Bayan Northcott
BBC Music Magazine
May 2014

The late Malcolm Williamson may have had his unruly side, but he was vastly and variously gifted; it is high time the best of his teeming output was revalued. Here we have all four of his numbered piano concertos—No 4 is given its first airing on CD—plus the two-piano Concerto in A minor and the Sinfonia Concertante with its piano obbligato, collected together for the first time. Piers Lane is the tireless soloist, crisply percussive or touchingly lyrical as required, and Howard Shelley conducts with efficiency and conviction. The only qualification is the recorded sound in which the Tasmanian Symphony Orchestra is set back from the piano in a resonant ambience that tends to blur details in the louder tuttis.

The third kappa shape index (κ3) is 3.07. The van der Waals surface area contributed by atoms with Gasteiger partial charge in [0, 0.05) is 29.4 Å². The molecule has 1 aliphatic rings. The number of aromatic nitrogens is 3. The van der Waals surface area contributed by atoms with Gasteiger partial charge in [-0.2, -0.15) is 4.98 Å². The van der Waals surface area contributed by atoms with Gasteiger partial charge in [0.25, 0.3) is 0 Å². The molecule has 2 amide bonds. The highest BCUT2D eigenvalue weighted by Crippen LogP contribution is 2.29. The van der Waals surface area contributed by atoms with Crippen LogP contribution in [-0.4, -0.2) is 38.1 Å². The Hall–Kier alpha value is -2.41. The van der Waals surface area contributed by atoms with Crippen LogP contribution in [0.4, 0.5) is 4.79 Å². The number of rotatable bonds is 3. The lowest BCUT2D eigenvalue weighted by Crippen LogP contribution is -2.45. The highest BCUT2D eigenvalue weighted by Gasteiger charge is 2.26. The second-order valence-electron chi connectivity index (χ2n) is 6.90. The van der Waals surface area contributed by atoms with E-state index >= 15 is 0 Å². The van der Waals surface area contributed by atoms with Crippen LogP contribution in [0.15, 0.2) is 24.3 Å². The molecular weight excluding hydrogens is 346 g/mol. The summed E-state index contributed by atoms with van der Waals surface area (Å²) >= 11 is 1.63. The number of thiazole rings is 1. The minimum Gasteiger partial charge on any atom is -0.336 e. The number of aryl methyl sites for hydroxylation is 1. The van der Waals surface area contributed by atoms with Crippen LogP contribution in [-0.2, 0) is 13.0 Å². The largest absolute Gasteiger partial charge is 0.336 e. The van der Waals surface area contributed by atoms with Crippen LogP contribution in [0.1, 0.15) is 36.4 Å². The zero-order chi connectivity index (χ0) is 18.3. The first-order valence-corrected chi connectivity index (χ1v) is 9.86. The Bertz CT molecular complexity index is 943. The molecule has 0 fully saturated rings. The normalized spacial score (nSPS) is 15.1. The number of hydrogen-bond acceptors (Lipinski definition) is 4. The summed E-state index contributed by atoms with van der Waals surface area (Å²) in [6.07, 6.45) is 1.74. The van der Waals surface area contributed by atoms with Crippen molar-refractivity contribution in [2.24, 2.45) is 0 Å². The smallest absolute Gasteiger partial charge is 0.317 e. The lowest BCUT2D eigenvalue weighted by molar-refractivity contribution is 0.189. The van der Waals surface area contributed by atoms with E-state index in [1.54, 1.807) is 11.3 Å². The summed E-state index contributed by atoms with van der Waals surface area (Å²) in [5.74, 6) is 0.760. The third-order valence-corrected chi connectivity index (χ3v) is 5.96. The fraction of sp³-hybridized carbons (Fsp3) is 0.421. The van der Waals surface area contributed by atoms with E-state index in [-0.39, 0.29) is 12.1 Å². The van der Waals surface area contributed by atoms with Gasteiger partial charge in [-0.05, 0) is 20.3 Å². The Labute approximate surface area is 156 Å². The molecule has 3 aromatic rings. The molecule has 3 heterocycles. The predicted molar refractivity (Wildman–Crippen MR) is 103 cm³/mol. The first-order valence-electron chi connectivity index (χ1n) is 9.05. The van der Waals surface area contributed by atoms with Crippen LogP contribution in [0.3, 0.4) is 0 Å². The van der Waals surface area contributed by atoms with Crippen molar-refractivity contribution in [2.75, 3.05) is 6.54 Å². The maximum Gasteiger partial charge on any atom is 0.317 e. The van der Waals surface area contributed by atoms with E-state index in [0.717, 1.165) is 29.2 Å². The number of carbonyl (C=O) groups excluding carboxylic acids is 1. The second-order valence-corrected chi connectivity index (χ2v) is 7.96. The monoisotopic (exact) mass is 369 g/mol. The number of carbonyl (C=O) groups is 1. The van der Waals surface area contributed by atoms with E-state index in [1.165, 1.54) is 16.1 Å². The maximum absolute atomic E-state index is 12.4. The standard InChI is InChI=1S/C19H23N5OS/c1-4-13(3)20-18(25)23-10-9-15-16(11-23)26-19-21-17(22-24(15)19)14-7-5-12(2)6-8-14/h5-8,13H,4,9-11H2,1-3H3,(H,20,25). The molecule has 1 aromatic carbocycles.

At the back of his mind, Williamson seems to have had a concise neo-Baroque model of concerto form comprising a motoric toccata-like first movement, a formalistic slow middle movement, and a fancy-free fast finale. Yet each of these six works is distinct in character and feeling: the brittle, Poulenc-like frivolity of the opening toccata of Concerto No 2 is utterly different from the grimly chugging first movement of the two-piano Concerto; elsewhere, 12-tone permutations jostle with naughty tunes of a showbiz insouciance.

And Concerto No 3 breaks the mould with an extra movement that sets out daintily yet soon turns menacingly obsessive. Here Lane is up against Williamson’s own formidable pianism in the slightly better balanced Lyrita recording from 1975. Still, this is a valuable new collection. And now, please, can we have recordings of the jungle-like Second Symphony and the grandly panoramic Sixth?